Shortly after introducing Shifu, You’ll Do Anything For A Laugh in my Monday memes, I finished the last story in the collection. This collection of short stories by Mo Yan contains a wide variety of of themes and serves as a great introduction to Mo Yan for those not already familiar with him. There are eight stories total but in this review I’ll focus on my favorite three: “Shifu, You’ll Do Anything For a Laugh,” “Soaring,” and “Abandoned Child.”
“Shifu, You’ll Do Anything For a Laugh” is about Ding shifu, who’s been working for the same factory for years and is mere days away from his retirement when the company decides to let go of most of their workers. The title “shifu,” is given to people who are a master of their trade, or just as a way to show respect to someone who has been working for a long time. With no hope of getting his due pension, Ding shifu has to find a new way to support his family and falls into despair. He gets a business idea when he spends an afternoon watching young couples in the park sneak off into the woods to get close. He builds a shack which he charges these young couples to use and makes a killing at it, at least until a couple comes along months later who enter the shack and then become deathly quiet. Convinced the couple has committed double suicide, Ding shifu runs around town trying to figure out what he should do. When he finally brings a police officer to the scene, they find no one in the shack. In this realistically bleak and yet humorous story the reader is left wondering what forces of nature had stepped in and brought an end to Ding shifu’s less than honorable business. Were they ghosts? Did the couple play a joke on Ding shifu for making money off of young love?
In “Soaring,” a newly wedded bride gets a look at her new groom and takes off flying– literally. The entire town gives chase, trying to coax her down as she gets further and further away from her new home. Even her own family gets involved and begs her to accept her marriage or she’ll ruin the marriage for her mute brother which was so hard to set up and is contingent upon the poor girl’s marriage. Nothing affects the flying bridge, who eventually ends up sitting in a tree with the entire crowd watching her. Finally she is shot down and killed with a bow and arrow, and the groom laments the loss of his beautiful bride. Again humor mixes with a stark portrayal of truth about how powerless bridges are in their arranged marriages.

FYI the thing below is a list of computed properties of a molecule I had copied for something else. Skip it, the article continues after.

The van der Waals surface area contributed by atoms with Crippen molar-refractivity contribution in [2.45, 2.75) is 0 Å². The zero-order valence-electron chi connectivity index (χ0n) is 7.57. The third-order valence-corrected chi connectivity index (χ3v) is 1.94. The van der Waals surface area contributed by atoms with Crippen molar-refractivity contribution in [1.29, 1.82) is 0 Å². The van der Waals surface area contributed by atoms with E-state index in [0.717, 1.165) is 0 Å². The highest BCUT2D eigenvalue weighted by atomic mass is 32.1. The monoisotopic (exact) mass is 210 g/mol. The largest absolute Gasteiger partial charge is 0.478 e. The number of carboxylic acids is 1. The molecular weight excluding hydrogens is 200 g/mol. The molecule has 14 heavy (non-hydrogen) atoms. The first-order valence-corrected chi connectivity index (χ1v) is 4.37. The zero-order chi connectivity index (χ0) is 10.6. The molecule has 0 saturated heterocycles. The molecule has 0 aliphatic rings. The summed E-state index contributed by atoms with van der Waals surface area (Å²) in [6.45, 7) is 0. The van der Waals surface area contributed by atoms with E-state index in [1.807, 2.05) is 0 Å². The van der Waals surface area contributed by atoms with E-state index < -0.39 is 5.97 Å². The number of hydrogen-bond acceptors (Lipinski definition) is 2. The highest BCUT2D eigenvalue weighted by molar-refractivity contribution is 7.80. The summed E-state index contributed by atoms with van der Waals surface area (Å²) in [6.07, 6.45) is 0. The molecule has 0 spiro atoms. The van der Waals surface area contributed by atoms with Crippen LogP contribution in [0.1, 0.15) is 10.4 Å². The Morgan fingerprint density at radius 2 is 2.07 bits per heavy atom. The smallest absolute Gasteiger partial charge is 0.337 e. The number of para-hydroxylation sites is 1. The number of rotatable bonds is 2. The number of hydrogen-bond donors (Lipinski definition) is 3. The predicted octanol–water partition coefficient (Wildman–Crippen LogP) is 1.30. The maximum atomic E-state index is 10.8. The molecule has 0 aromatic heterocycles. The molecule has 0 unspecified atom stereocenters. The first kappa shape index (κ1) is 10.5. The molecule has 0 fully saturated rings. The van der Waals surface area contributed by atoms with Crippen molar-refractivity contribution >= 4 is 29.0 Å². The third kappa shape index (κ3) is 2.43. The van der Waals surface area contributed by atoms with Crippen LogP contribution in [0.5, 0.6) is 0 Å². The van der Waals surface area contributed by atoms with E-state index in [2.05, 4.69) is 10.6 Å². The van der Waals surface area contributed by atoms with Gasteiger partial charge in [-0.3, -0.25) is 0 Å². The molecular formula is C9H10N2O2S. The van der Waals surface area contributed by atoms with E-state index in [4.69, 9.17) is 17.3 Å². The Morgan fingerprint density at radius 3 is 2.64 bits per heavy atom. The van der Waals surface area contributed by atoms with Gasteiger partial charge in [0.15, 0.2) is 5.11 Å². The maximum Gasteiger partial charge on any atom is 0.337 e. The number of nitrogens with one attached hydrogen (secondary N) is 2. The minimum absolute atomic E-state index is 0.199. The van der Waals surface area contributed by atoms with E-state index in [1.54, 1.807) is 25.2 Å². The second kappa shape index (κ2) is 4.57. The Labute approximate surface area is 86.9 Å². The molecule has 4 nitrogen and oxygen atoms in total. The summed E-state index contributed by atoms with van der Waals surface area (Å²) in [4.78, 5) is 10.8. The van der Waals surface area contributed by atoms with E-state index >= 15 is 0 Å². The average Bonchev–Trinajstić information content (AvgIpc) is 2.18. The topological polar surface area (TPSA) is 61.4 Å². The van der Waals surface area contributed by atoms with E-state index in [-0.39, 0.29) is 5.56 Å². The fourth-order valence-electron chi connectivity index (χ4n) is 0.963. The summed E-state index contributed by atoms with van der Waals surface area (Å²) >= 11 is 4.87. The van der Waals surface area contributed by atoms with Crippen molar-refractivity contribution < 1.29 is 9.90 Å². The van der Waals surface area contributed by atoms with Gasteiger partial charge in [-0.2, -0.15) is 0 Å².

The last story of the collection is “Abandoned Child,” which describes the terrible effects the one child policy has specifically on those who live in the rural parts of China who still cling to the belief that male children are more valuable than female. The main character finds a baby girl abandoned in a sunflower field and brings her home. His family is devastated and angry because he already has one child, a girl, and all of their hopes were for him to produce a second, male, child. He goes to the local government which suggests he go around and ask widows/widowers if they would take in the child, but he finds that these families also only want boys. Meanwhile the government official mentions that if the rescuer keeps the child, he’ll have to pay the fine for having more than one child. The story ends with the fate of the little girl unclear and the main character disgusted by the people of his hometown. This story is devoid of the humor of the previous two but the narrator of the story has a disillusioned, desperate tone that will stay with you long after you finish reading.
As I mentioned, there are five other stories in the collection which are also very worth reading. I hope that readers out there will give this collection, and Mo Yan himself, a chance. I have three of his novels sitting on my TBR pile and they’ve just been given higher priority, so look forward to more reviews of Mo Yan’s work.